Ex-lawyer turned relationship coach

If You Could Do The Thinking That’d Be Great

Nature has certain regularities. If a pattern frequently repeats itself we may speak of a principle or law. One recurrence we have found is the ‘law of least effort.’

That rule says if something can be done in several ways, the least demanding approach will be taken.

If we are also governed by that principle, it suggests we are all inherently lazy. Which explains a great deal about our way of thinking. Because it seems like we have made a deal with our intuition: “If you do all the boring stuff, I’ll take over when it gets difficult or interesting.”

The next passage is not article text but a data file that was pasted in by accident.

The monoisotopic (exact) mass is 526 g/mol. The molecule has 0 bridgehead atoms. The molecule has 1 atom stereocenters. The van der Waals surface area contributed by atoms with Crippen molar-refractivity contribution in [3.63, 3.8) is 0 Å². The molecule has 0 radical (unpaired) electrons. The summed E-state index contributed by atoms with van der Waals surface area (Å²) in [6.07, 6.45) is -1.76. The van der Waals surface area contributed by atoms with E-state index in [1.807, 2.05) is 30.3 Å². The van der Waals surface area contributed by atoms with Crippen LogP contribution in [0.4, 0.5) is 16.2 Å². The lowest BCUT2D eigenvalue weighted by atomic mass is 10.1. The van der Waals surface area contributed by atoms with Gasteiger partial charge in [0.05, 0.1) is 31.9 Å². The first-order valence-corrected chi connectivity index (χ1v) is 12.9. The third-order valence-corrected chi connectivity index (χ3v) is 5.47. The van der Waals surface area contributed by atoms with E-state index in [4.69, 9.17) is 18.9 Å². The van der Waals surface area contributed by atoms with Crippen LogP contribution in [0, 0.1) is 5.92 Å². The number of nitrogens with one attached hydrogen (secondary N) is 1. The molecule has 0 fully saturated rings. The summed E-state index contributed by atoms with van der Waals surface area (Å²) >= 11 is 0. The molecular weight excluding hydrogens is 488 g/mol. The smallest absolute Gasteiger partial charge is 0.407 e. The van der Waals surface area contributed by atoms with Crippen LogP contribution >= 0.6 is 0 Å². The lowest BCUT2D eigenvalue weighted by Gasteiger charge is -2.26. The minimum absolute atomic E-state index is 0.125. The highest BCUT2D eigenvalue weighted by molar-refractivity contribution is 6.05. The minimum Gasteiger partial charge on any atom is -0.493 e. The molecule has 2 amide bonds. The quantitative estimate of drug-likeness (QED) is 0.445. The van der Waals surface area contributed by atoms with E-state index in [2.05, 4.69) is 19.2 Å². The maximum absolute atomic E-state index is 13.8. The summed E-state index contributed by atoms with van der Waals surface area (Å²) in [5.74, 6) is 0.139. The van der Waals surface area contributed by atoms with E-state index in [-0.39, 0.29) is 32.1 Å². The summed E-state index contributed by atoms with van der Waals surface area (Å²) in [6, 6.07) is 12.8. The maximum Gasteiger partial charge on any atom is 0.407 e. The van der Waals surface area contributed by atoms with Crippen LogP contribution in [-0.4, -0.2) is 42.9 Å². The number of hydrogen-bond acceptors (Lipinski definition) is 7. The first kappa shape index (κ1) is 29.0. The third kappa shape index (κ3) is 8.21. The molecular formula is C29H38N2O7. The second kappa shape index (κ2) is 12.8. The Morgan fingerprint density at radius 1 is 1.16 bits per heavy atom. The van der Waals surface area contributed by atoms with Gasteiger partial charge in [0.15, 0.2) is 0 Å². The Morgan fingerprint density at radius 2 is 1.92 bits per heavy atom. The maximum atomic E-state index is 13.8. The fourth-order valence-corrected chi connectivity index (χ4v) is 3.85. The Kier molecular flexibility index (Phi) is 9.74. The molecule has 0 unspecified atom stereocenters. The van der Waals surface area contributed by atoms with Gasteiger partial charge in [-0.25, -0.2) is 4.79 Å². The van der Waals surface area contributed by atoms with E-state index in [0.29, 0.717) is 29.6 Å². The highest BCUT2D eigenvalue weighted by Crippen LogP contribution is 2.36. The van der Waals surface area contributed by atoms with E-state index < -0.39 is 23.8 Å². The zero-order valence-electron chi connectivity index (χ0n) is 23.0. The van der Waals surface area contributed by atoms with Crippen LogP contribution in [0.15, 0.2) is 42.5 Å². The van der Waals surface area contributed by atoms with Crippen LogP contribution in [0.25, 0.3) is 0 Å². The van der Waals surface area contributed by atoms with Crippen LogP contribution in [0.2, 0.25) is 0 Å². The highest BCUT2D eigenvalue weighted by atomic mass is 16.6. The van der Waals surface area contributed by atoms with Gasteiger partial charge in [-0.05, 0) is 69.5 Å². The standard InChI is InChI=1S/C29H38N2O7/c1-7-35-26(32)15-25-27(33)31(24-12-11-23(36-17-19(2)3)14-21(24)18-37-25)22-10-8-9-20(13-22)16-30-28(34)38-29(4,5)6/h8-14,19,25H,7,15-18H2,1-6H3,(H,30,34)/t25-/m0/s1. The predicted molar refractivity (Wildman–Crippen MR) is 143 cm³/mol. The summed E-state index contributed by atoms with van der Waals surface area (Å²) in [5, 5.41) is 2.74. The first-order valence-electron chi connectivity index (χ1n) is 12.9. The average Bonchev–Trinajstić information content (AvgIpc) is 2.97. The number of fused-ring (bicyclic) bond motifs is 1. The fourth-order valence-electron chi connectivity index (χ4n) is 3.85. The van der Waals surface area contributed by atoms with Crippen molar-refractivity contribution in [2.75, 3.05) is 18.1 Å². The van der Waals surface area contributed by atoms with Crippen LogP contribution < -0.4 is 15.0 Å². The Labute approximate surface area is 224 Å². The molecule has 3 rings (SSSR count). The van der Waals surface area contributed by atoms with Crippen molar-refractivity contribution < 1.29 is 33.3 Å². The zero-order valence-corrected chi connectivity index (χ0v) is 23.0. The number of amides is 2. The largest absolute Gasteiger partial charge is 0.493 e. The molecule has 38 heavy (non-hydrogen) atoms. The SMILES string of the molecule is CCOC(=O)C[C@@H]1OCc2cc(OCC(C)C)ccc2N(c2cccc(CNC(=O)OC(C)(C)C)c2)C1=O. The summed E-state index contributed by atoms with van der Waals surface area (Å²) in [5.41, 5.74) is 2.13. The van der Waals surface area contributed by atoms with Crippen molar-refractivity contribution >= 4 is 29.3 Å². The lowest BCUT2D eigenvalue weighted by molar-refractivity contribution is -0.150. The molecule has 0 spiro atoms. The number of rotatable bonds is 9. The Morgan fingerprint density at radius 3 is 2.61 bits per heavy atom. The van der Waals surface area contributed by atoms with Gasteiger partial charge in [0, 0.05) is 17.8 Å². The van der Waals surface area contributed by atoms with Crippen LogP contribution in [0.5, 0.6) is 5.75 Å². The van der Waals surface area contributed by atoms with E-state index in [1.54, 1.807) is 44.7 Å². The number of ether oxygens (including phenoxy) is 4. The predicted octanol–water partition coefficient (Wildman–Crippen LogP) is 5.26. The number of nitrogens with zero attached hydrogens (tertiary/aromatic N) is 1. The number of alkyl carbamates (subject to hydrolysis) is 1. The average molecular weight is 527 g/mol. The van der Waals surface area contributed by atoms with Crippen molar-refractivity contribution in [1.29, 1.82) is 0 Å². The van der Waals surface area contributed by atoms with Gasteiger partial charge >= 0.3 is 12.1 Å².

As we kick back, our instinct is constantly keeping us informed about what’s going on:

“It’s chilly, put something on.”
“That looks unfamiliar, watch out.”
“Somebody just called your name, pay attention.”

Because it’s so good at what it does, we rarely have to step in.

As the trust in your instinct grows you almost forget it’s there. Body and mind become one and you can hardly, if at all, distinguish your subconscious thinking from your own.

If you feel this to be true, do not make the mistake of considering yourself an independent thinker. While you can theoretically have the final say, most of you is run automatically.

And for those who feel to be an autonomous thinker, I ask you: where do your subconscious thoughts end and your voluntary thoughts start?

By Jeroen Elsing
Ex-lawyer turned relationship coach